"We show up Monday night and we're on the court and we're playing. Don't ask me how I feel. I'm going to play regardless. I'm not going to use it as an excuse."

If the Celtics go as Rondo goes, that's the type of attitude you want leading the way.

"We've got a bunch of guys like that," Doc Rivers said. "I've talked about it, it's just ballers. Guys who like playing basketball, and they just play. They find a way. And that's what (Rondo) did."

And based on what Kevin Garnett said after that game, it looks like Rondo has done it a lot this season. There have been games where Rondo hasn't looked like himself, and certainly didn't put up numbers close to what he put up in the beginning of the season. We knew he was dealing with certain injuries at times, but maybe we don't know the half of them.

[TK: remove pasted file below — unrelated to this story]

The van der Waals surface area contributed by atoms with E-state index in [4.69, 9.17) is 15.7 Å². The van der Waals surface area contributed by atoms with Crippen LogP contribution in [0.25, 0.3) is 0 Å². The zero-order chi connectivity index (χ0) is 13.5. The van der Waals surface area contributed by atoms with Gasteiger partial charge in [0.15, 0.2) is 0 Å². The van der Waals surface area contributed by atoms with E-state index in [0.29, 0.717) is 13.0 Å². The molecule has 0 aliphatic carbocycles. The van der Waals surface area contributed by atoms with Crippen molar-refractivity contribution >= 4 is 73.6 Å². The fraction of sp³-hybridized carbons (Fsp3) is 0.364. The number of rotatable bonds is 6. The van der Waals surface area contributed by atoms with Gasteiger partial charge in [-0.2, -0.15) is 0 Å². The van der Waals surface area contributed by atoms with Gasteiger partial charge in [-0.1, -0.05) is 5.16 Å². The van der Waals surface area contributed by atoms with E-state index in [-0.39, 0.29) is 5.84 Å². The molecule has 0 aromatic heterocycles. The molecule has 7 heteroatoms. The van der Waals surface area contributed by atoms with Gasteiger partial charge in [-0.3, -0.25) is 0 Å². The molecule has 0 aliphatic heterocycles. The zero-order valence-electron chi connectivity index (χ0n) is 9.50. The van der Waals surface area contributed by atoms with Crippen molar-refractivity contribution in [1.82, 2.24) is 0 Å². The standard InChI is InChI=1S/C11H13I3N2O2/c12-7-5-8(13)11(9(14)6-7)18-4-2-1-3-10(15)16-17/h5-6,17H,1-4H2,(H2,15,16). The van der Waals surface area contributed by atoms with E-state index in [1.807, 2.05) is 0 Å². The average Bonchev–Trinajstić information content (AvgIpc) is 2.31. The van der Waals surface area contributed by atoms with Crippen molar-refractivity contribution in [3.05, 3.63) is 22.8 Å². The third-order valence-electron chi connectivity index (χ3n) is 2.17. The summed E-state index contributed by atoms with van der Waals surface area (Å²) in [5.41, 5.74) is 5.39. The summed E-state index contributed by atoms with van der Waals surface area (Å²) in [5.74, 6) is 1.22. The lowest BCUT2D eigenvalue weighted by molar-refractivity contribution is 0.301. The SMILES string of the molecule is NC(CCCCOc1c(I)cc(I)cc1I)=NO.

"I've seen him play through some (injuries)," Garnett said. "I'm not going to go through the list of injuries that you all are unaware of. I'm not going to put him out there like that but I've seen him play through some horrific injuries. All of us sort of look at each other like, ‘What is he doing out here?  Is he being smart right now?' 

"When he came in, it was just typical Rondo. ‘Shorty' is a really tough, young individual and I don't know what he's going to be like when he's 35 but right now he's playing through a lot. He's showing a lot of heart (and) a lot of grit. We see it. That doesn't go unspoken or unseen. We see he's out there giving his full effort. We're following that lead."

The Celtics didn't roll over and die in Game 3 like some thought. They fought hard and battled through to victory.

Everyone said that when Kendrick Perkins left, the Celtics lost their toughness. Teams no longer feared them.

False.

That toughness has been there all season without Perkins, and continues to be there in the playoffs without him.

And if you don't think the Heat is scared, think again.

"This is it," Garnett said. "This is all in. We don't have any days where we can rest or we can just say, ‘Hey, we're going to take these two days or we're going to give up this game.' This is it."